I have a two-volume dictionary set, weighty tomes, of historical slang I’ve been leafing through this winter. You may have caught my first post with such goodies as Flesh-tailor and Frog-salad. In the interests of broadening, and maybe debasing, our vocabularies, here are a few more with which to shock and delight your friends.
Pontius Pilate: A pawn broker (1785)
Splatter-Face: A broad-faced man or woman (1861)
Mince-Pies: The eyes (1892)
Marinated: Transported over the sea (1785)
Lap-Ful: A lover or husband
Spicy: Racy or smutty (1844)
Spoffskins: A prostitute
A Fancy Piece: A thief’s woman (1877)
Upper-Storey: The head or brain (1751)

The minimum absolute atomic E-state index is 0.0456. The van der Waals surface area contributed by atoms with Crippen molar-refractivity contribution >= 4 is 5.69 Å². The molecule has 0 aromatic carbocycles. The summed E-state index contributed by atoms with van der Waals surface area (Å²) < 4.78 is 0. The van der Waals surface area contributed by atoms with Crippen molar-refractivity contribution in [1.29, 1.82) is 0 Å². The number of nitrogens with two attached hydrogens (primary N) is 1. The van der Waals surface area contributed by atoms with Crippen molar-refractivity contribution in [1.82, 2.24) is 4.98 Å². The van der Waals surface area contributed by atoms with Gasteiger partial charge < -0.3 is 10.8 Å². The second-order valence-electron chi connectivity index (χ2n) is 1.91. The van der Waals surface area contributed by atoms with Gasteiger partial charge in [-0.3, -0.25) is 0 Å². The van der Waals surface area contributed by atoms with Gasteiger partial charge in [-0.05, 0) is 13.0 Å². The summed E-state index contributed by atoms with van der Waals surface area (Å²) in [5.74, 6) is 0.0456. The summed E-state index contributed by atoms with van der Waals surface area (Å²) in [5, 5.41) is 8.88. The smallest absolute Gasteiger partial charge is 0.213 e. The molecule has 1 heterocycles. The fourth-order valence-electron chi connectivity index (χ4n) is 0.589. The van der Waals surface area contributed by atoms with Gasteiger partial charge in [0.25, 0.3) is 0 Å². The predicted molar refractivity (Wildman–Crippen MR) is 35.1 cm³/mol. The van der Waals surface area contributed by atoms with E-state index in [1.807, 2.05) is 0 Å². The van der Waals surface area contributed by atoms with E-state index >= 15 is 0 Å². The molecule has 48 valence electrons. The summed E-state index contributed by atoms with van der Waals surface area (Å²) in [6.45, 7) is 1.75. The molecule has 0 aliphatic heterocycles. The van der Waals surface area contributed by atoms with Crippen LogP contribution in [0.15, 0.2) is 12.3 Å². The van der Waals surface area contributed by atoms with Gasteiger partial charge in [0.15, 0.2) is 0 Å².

Vardy: An opinion
Vealy: Immature, green (1864)
Way-Bit: A considerable though indefinite addition to a mile (1611)
The Crack: The general craze of the moment
Cranberry-Eye: Bloodshot eye resulting from alcoholism
To be Docked Smack Smooth: Castrated
Rifle: To grope or possess a woman
Snipe: A thin person or child
Slap-Sauce: A hanger-on, a toady
Words referring to women and their, ahem, charms: Mary Jane, Miraculous-cairn, School of Venus, Splice, Coyote, Crinoline, East Virtue, Rosebud, Pit of Darkness, Plover, Pin cushion, Phoenix Nest, The Novelty.
Next time we’ll cover men and their charms…..